Mid-cycle remake includes a new hood, grille, front fascia and lights, as well as revisions to the rear. More attractive cabin materials, new gauges and a MyFordTouch screen. A 2L turbo four joins the returning V6 engines. Horsepower on the base V6 increases from 263 to 290. Electric power steering, active grille shutters, curve control, torque-vectoring and adaptive cruise have been added.

Performance
Strong, smooth performance from the normally aspirated V6. Slick-shifting, responsive automatic transmission. The turbocharged V6 in the SHO furnishes blistering, linear acceleration but is heavy on fuel. Good handling. Precise, nicely weighted steering. Smooth, quiet ride. Progressive braking despite mushy pedal feel. Poor visibility, especially for reversing. The swept-back dashboard is a dramatic piece of architecture but it consumes a lot of cabin space. Big, clear gauges. Fit, finish and materials are all very good. Despite its vast exterior size, Taurus cabin space is disappointing, with barely more space available than in the smaller Fusion. Low-mounted front seats restrict toe space for rear seat passengers. Weak air conditioning.

Comments
Two V6 engines, a normally-aspirated V6 with 290 horsepower or a 365 horsepower turbocharged V6, are available on the Taurus. New for 2013 is 237 horsepower 2L turbocharged four which is working its way into most new Ford vehicles. All-wheel drive, optional on the normally-aspirated Taurus SEL V6, is standard on the Limited and SHO variants.

Pricing
Overpriced SEL upgrade. A fully-equipped SEL has most of the Limited's features but is significantly cheaper. A 2013 Taurus powered by the new 2L four costs $1000 more than one powered by the normally-aspirated V6. Expensive V6 turbocharged engine option. All-wheel drive, not offered on the SE trim level, is a $2400 option on the SEL and standard on the Limited and SHO variants of the Taurus.

Reliability
Not rated, insufficient data due to limited sales. The pre-facelift model generated few complaints and except for the new four, most power units are the same as the pre-facelift model. Unproven turbo engines.

 


Body Style:  4SD
Occupants:  2/3

Engines:
2L-4 T (237 HP), 3.5L-V6 (290 HP)*, 3.5L-V6 T (365 HP) 

Transmissions: 6A 
Drive Layout: Front-wheel drive*, all-wheel drive

City Fuel Economy:  11.8L/100 km
ESC: Standard
Emissions ratings: n/a

Warranty: 3/60,000, 5/100,000

Country of Origin:  United States

 

IIHS Ratings:

Front: Good

Side: Good

Rollover: Good

Rear: Good

NHTSA Rating: 



Honda Accord Crosstour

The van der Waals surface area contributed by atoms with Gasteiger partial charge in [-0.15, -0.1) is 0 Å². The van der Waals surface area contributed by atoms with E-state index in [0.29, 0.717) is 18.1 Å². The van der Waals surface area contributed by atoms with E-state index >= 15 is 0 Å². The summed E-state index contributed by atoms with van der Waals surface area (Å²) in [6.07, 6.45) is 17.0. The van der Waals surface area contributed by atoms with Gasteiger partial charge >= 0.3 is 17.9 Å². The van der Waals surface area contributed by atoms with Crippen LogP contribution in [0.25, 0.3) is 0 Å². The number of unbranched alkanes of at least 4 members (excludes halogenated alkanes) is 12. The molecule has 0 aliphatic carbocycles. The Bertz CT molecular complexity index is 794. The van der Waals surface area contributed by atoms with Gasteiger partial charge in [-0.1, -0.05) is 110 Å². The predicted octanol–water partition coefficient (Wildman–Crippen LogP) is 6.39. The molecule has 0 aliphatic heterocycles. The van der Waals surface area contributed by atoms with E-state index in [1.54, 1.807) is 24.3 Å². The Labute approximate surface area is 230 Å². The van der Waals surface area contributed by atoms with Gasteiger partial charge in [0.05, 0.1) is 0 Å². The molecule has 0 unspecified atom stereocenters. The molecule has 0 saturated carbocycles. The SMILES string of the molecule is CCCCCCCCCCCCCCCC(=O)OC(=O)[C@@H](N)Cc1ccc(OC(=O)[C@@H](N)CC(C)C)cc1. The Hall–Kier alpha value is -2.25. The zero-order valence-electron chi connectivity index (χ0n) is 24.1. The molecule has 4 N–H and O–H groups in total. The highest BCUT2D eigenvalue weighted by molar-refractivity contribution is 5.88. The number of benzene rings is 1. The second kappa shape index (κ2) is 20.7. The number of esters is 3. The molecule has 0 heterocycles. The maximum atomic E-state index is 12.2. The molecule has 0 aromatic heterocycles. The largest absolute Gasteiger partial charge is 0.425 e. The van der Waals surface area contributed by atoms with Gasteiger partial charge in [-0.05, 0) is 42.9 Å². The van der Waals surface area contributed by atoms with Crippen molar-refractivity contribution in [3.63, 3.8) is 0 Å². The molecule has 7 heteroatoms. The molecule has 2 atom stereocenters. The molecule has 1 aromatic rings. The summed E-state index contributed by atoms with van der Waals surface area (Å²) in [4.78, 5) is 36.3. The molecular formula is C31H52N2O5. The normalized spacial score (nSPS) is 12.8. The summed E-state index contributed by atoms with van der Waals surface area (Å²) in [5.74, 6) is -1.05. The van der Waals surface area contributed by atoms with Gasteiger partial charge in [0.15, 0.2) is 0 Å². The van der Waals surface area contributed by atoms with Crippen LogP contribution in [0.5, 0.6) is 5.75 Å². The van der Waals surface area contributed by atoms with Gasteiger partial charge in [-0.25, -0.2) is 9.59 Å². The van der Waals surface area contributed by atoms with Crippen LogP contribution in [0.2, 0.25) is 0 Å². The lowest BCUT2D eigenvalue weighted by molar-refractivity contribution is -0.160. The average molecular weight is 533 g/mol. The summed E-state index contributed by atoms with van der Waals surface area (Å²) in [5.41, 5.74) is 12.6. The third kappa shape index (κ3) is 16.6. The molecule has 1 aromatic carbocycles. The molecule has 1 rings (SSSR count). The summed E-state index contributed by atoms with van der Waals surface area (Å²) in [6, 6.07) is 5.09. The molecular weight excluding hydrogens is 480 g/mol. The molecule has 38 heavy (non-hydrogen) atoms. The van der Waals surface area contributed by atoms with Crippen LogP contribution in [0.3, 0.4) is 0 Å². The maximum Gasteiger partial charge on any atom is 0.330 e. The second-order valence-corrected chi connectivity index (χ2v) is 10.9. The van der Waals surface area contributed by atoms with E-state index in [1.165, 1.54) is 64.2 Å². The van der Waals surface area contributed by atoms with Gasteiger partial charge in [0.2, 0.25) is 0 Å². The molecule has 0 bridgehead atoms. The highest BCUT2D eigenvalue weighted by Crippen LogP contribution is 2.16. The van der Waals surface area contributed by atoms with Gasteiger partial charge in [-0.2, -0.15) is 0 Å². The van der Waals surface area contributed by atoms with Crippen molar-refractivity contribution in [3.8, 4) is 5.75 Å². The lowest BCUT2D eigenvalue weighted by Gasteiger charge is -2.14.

Specifications

ABOVE AVERAGE

 

 

 

What’s new
Very late 2012 launch date. The four-cylinder Crosstour sold in the United States is not offered in Canada.

Performance
Hooked to a smooth and responsive five-speed automatic transmission, the Crosstour’s 3.5L V6 accelerates with great verve. With a carefully developed ride-handling balance, communicative steering and firm, reassuring brakes, the Crosstour is one of the nicest driving affordable big cars available. If the Crosstour has a fault, it is that the sloping roofline, small side windows and high tail combine to limit outward visibility.

Comments
The Crosstour is powered exclusively by a V6 engine sending power to the front wheels via a five-speed automatic transmission. All-wheel drive is an option. Honda won't sell a four-cylinder all-wheel drive Crosstour in Canada to compete with the most popular version of the Toyota Venza, which has significantly hurt sales here. Crosstour sales plummeted nearly 50 percent in 2011, and it was outsold by the Toyota Venza by roughly 700 percent. 

Pricing
The Accord Crosstour is sold in one comprehensively-equipped trim level. The only options are all-wheel drive and a navigation system, which are priced at $2000 each. Similarly equipped, the all-wheel drive versions of the Crosstour and the Premium package equipped Venza V6 are priced so closely that money will not be a factor in a purchase decision. High value leasing. 

Reliability
Above average reliability predicted like the Accord sedan it is based on. . 


Body Style:  4HB
Occupants:  2/3

Engines:
3.5L-V6 (271 HP)* 

Transmissions: 5A 
Drive Layout: Front-wheel drive*, all-wheel drive

City Fuel Economy:  13.1L/100 km
ESC: Standard
Emissions ratings: Tier 2, Bin 5

Warranty: 3/60,000, 5/100,000

Country of Origin:  United States

 

IIHS Ratings:

Front: Good

Side: Good

Rollover: Acceptable

Rear: Good

NHTSA Rating: 



2013 Honda Accord Crosstour

Specifications

NOT RATED